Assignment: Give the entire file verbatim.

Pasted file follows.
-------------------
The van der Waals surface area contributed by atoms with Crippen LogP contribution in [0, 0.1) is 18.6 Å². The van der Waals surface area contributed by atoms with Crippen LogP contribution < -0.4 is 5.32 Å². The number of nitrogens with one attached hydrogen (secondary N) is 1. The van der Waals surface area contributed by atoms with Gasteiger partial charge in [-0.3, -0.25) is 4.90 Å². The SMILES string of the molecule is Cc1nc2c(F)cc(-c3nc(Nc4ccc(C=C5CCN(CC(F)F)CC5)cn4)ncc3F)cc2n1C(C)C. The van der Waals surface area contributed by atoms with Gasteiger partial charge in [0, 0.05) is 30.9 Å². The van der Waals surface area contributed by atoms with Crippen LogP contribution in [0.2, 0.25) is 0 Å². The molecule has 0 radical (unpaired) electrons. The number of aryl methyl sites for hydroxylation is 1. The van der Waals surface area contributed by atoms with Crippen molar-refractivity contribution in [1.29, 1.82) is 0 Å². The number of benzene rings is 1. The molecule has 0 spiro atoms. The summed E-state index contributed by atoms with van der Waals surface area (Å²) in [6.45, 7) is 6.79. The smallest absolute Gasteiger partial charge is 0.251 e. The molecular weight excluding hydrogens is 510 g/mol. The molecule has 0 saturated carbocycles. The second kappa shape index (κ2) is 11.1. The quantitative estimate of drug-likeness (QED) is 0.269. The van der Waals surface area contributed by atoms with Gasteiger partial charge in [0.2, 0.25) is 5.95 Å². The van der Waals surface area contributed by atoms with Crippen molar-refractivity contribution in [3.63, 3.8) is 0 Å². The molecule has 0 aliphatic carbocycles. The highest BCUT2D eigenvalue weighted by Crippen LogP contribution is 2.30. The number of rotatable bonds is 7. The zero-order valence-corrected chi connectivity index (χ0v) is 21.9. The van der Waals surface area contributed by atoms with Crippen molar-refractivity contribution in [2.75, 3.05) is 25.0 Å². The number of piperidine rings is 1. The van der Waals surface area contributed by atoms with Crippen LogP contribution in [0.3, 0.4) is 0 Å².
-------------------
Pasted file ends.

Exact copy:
The van der Waals surface area contributed by atoms with Crippen LogP contribution in [0, 0.1) is 18.6 Å². The van der Waals surface area contributed by atoms with Crippen LogP contribution < -0.4 is 5.32 Å². The number of nitrogens with one attached hydrogen (secondary N) is 1. The van der Waals surface area contributed by atoms with Gasteiger partial charge in [-0.3, -0.25) is 4.90 Å². The SMILES string of the molecule is Cc1nc2c(F)cc(-c3nc(Nc4ccc(C=C5CCN(CC(F)F)CC5)cn4)ncc3F)cc2n1C(C)C. The van der Waals surface area contributed by atoms with Gasteiger partial charge in [0, 0.05) is 30.9 Å². The van der Waals surface area contributed by atoms with Crippen LogP contribution in [0.2, 0.25) is 0 Å². The molecule has 0 radical (unpaired) electrons. The number of aryl methyl sites for hydroxylation is 1. The van der Waals surface area contributed by atoms with Crippen molar-refractivity contribution in [1.29, 1.82) is 0 Å². The number of benzene rings is 1. The molecule has 0 spiro atoms. The summed E-state index contributed by atoms with van der Waals surface area (Å²) in [6.45, 7) is 6.79. The smallest absolute Gasteiger partial charge is 0.251 e. The molecular weight excluding hydrogens is 510 g/mol. The molecule has 0 saturated carbocycles. The second kappa shape index (κ2) is 11.1. The quantitative estimate of drug-likeness (QED) is 0.269. The van der Waals surface area contributed by atoms with Gasteiger partial charge in [0.2, 0.25) is 5.95 Å². The van der Waals surface area contributed by atoms with Crippen molar-refractivity contribution in [3.63, 3.8) is 0 Å². The molecule has 0 aliphatic carbocycles. The highest BCUT2D eigenvalue weighted by Crippen LogP contribution is 2.30. The number of rotatable bonds is 7. The zero-order valence-corrected chi connectivity index (χ0v) is 21.9. The van der Waals surface area contributed by atoms with Crippen molar-refractivity contribution in [2.75, 3.05) is 25.0 Å². The number of piperidine rings is 1. The van der Waals surface area contributed by atoms with Crippen LogP contribution in [0.3, 0.4) is 0 Å².